A photo by Thomas Yang, Visual Editor at The Pitt News, of marchers at Pittsburgh's People's Pride Parade in 2019. One person in the foreground on the left is masked up and holding up a black sign with red paint on it that reads, "NO COPS AT PRIDE" in all caps. The person in the foreground on the right is wearing a rainbow headband and holding up one side of a large black banner that reads, "The Queer Punk SLAMJUNK" in yellow paint. Both marchers are bearing portions of their bodies and wearing rainbow accessories. The person on the left is wearing a type of tape or binding that covers their nipples in a shade that nearly matches their skin, and they have body paint that reads, "BRING BACK THE BRICK," while the person on the right is wearing a black crop top and pants, with their shirt reading, "the queer punk SLAMJUNK" on it in red with what appears to be a multiple genders symbol.

Happy Pride! + An Update

Hello, hello!

Happy Pride to everyone in and out! I hope you all have been having a wonderful and safe season despite all the horrible crap going on in the world right now. You are special and cherished and amazing, friend, simply by being you, and I’m proud to be among such fine folks.

NYC’s Pride Parade kicks off at the end of June with other events ongoing throughout the rest of the month, but I’ve been moved by Pride events around the nation– especially the parents offering affirming hugs to those of us without supportive families, but I was particularly moved by the People’s Pride in Pittsburgh, founded by Ciora Thomas, a Black trans woman in Allegheny County, PA, who also founded the organization that hosts the People’s Pride Parade, SisTersPGH. Ciora also serves on Governor Wolf’s LGBTQ Advisory Board and has done important work in the community such as gender inclusivity training with the Wilkinsburg School District and leading a demonstration against the inhumane treatment of trans inmates in the carceral system. SisTersPGH is an organization that helps provide queer and trans/nonbinary people with important support and access to resources, including emergency relocation, temporary housing, employment and education assistance, access to food and toiletries, and more.

A photo by Thomas Yang, Visual Editor at The Pitt News, of marchers at Pittsburgh's People's Pride Parade in 2019. One person in the foreground on the left is masked up and holding up a black sign with red paint on it that reads, "NO COPS AT PRIDE" in all caps. The person in the foreground on the right is wearing a rainbow headband and holding up one side of a large black banner that reads, "The Queer Punk SLAMJUNK" in yellow paint.  Both marchers are bearing portions of their bodies and wearing rainbow accessories. The person on the left is wearing a type of tape or binding that covers their nipples in a shade that nearly matches their skin, and they have body paint that reads, "BRING BACK THE BRICK," while the person on the right is wearing a black crop top and pants, with their shirt reading, "the queer punk SLAMJUNK" on it in red with what appears to be a multiple genders symbol.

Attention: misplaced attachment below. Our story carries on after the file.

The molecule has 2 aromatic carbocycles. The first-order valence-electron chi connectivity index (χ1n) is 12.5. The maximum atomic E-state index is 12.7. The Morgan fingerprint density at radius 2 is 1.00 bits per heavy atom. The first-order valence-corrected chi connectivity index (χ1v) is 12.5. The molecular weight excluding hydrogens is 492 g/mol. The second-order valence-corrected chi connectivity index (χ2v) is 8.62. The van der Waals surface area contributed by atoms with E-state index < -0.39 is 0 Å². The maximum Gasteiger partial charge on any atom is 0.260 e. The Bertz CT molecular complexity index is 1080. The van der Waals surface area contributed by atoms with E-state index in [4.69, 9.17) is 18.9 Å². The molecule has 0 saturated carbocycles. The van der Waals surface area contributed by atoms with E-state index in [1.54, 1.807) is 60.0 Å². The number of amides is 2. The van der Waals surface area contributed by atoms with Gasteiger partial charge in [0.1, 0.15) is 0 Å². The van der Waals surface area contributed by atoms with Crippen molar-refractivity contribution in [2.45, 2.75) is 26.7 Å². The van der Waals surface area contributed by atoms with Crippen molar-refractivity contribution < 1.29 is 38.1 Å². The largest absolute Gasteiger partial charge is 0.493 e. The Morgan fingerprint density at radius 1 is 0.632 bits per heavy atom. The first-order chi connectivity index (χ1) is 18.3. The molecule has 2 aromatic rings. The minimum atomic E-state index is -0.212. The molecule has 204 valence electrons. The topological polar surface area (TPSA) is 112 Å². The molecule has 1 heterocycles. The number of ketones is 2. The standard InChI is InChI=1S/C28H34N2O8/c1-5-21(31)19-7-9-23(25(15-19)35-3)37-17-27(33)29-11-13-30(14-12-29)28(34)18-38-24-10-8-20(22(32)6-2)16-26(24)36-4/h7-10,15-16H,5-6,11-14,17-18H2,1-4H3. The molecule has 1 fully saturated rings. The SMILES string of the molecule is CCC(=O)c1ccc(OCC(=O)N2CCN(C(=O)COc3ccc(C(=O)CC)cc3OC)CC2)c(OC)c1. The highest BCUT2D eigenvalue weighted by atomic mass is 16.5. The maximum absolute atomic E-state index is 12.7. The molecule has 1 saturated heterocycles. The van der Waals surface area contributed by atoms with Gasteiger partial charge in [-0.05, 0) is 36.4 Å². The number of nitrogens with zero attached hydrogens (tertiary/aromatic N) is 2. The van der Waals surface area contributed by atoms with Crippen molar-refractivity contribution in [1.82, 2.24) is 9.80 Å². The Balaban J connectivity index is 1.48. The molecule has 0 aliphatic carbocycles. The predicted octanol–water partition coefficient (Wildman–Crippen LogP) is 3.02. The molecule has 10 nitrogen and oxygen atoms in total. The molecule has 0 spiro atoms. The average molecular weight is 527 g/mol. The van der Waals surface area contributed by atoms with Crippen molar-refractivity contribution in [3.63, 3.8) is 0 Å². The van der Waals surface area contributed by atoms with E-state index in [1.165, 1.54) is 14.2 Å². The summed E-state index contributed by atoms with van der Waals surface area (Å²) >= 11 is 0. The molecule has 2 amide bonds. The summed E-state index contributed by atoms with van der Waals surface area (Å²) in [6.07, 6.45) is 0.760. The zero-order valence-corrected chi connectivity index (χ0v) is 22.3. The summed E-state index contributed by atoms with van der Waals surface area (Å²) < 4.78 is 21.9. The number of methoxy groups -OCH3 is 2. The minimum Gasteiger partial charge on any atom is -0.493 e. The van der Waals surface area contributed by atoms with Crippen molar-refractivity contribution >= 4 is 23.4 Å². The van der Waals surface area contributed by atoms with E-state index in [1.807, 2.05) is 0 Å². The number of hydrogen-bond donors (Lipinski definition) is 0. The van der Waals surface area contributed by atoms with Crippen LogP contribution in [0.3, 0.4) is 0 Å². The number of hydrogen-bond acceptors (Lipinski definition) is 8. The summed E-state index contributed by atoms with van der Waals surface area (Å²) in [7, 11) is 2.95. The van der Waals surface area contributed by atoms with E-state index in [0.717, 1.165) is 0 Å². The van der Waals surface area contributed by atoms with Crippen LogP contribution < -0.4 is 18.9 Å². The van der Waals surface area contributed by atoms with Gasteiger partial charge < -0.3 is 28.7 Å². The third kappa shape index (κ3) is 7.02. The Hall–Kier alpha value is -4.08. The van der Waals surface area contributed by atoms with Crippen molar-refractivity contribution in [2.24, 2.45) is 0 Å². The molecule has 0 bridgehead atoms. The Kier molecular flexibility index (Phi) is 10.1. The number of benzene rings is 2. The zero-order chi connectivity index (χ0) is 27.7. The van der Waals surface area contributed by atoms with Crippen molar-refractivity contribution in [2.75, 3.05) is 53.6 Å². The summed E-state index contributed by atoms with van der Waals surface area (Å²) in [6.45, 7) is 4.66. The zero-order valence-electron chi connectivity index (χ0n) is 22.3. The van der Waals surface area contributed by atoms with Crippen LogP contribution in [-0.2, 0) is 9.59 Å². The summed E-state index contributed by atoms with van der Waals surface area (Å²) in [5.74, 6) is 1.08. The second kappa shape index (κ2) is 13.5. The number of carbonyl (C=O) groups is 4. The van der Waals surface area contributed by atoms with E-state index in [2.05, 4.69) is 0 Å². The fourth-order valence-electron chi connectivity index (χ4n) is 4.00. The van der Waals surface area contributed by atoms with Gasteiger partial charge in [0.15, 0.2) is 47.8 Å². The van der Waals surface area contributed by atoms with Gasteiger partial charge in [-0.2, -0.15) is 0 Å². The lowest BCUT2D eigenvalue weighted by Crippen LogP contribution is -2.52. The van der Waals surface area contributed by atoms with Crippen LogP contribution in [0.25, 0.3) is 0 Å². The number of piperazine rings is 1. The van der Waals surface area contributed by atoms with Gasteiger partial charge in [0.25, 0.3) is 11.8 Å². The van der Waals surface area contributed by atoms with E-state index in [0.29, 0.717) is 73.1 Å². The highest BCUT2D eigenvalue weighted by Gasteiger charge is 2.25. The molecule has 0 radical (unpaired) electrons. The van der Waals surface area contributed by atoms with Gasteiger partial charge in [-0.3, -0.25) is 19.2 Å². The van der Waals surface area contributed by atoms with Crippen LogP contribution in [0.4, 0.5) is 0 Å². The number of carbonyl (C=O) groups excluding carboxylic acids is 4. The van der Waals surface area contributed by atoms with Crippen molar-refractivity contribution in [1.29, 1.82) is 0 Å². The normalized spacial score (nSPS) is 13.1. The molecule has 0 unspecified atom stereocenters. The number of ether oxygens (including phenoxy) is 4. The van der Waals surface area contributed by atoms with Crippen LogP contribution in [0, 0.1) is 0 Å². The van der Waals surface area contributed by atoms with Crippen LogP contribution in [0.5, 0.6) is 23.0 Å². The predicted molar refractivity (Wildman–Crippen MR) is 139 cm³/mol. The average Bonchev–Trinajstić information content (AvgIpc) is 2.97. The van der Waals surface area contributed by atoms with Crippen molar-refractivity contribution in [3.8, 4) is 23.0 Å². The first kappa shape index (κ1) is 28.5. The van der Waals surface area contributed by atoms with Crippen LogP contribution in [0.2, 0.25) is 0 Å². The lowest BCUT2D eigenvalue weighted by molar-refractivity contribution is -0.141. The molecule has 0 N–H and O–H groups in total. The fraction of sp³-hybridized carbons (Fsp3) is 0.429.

Photo Credit to Thomas Yang, Visual Editor at The Pitt News
A photo by Thomas Yang, Visual Editor at The Pitt News, of marchers at Pittsburgh's People's Pride Parade in 2019. To the far right is a Black couple wearing orange outfits walking together, one person's arm around the other while the other person holds up something in the air that isn't visible in the photo. Behind them, in the middle of the photo, is a person in a striped blue, red, and white shirt with black coveralls holding up a sign that reads "Pride is Political" as well as the names of Sylvia Rivera and Marsha P. Johnson. The final person in the photo is wearing a black top and a colorful scarf, waving a rainbow Pride flag.
Photo Credit to Thomas Yang, Visual Editor at The Pitt News

It’s an incredible group, and I hope you’ll consider supporting them if you’re able to! They accept donations and volunteers, and they appreciate sharing of their work and support at their events.

It’s been a while since I posted on here, and I just wanted to say hi! It turns out that just as I’m terrible at small talk in person, I’m also terrible at writing when I have nothing to really say. lol My initial plan with this blog was to update it every two weeks or so, but that clearly just hasn’t happened. It made me super anxious to try to figure out what banal topics to come up with when I had nothing to say, and I didn’t want to be disingenuous with people and be something I’m not. So I’ve decided not to force that.

Maybe one day I’ll be better at the type of blog that does general chit-chats with people, but for now, I’m going to allow myself to be who I am and stick to using this blog of mine to only share when I have something specific I feel the urge to share. If you’re interested in chatting with me more often about specific things, I’m much more active on my Instagram and Twitter accounts. :] [smiley]

So that’s all for now! I hope you all are having a wonderful Pride month, that all of your Pride events are accessible and cop-free, and full of the beauty of community that centers and uplifts queer and especially trans BIPoC! Mwah!

Love,

Jessi